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Doctor Strange review

Posted by admin on November 4, 2016


I was at Disneyland the other day and saw that the line to meet Spider-Man and Captain America had stretched to over an hour at the busiest of times. If someone were to tell me that before Disney bought Marvel Comics, I would have honestly laughed in their faces. But who would have thought that the mouse house working with the capes ended up being the best thing for each other? Had it not been for Disney, we would have not gotten some of the recent output of films like The Avengers, Captain America: Civil War, Ant-Man, and my favorite, Guardians of the Galaxy.

For the Marvel cinematic universe to continue, they have to keep going into areas not yet explored. Most mainstream people are not going to read the comics, which details not just a universe, but a vast multiverse that makes the movies seem ant sized. Ant-Man gave us our first glimpse into the multiverse when the title hero shrunk himself smaller then molecules. What we’re not shown is the dimensional side of the Marvel Universe, which contains elements of magic, fantasy, and even existentialism. That bridge is finally crossed when we’re given our newest hero, Doctor Strange.

Stephen Strange (played by Benedict Cumberbatch) is a successful neurosurgeon, but a very arrogant and egotistical person with little compassion for those around him, including coworker and former lover Christine (played by Rachel McAdams). He gets in a car accident that severs both of his hands. When experimental surgeries and rehab don’t seem to be working, he’s lead to a paraplegic who somehow regained his ability to walk. Strange is told by this guy to go find Kamar-Taj. In Nepal, Strange finds his way to a monastery where another sorcerer Mordo (played by Chiwetel Ejiofor) takes him to see his teacher.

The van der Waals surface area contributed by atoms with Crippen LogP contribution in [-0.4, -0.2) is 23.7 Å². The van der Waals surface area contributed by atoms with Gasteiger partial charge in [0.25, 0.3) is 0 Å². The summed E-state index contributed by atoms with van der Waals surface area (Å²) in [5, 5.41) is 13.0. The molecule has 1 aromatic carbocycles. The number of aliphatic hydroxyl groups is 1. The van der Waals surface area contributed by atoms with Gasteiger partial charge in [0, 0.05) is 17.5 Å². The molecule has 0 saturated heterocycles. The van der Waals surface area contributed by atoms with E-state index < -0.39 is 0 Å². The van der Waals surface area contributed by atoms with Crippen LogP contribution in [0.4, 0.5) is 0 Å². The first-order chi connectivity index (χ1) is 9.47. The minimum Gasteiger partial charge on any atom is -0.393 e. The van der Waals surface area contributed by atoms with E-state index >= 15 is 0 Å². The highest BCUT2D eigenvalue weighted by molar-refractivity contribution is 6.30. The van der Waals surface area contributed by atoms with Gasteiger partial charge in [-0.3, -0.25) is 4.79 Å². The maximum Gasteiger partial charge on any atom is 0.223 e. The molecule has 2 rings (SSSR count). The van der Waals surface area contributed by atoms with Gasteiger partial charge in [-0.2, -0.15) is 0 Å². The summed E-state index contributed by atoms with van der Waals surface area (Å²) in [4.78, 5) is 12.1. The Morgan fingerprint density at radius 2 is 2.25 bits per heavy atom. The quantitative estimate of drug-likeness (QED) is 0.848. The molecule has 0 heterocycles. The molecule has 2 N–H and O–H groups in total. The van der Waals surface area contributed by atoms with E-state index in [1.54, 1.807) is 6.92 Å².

The Ancient One (played by Tilda Swinton) reveals her power to Strange, showing him an infinite cosmos of other dimensions and of the astral plane. Despite his arrogance, she agrees to teach him. He reads several books about the mythic arts and practices daily, hoping that he will regains the full use of his hands. Strange’s abilities are advancing at a quick pace, giving question to the Ancient One on how he might have what it takes to become a sorcerer supreme. A former student of the Ancient One, Kaecilius (played by Mads Mikkelsen) summons an entity from the Dark Dimension called the Dormammu to destroy the planet, leading Strange into battle.

Where was this during the summertime? Doctor Strange feels like that blockbuster that everyone had been waiting for in the summer but never got. As a Marvel movie, not only does this stand alone (I didn’t see that many references to the other heroes), but it has a very different feel from the others. I’d say that’s on the hands of director Scott Derrickson (Sinister, The Exorcism of Emily Rose), who manages to create some of the craziest visuals for a super hero story. Some might compare a lot of the imagery to Inception, but this does enough to make it it’s own.

Everyone’s been saying, so yea, Benedict Cumberbatch is the perfect person for this role who reminded me of Robert Downey Jr. as Iron Man; he has a similar ego and sense of humor. I can’t wait to see this guy join in with the Avengers. The majority of the cast is great too, especially Chiwetel Ejiofor, who is being set up for something bigger. Like a lot of the other Marvel movies, the villain again isn’t that memorable (why do they keep having this problem!) and we can only hope that we’ll enventully get a good one besides Loki from Thor, Kingpin from Daredevil, and Killgrave from Jessica Jones.


I’ll give this four and a half levitating cloaks out of five. Doctor Strange is a fun door into Marvel territory that is probably the best adaptation of the character. I haven’t read his comic stories, but seeing this movie made me want to go down to see what other adventures the Doctor has been on.

Note- This was spectacular in 3D and I highly recommend you catch it in this format, though you’ll still get a fun experience in 2D. 


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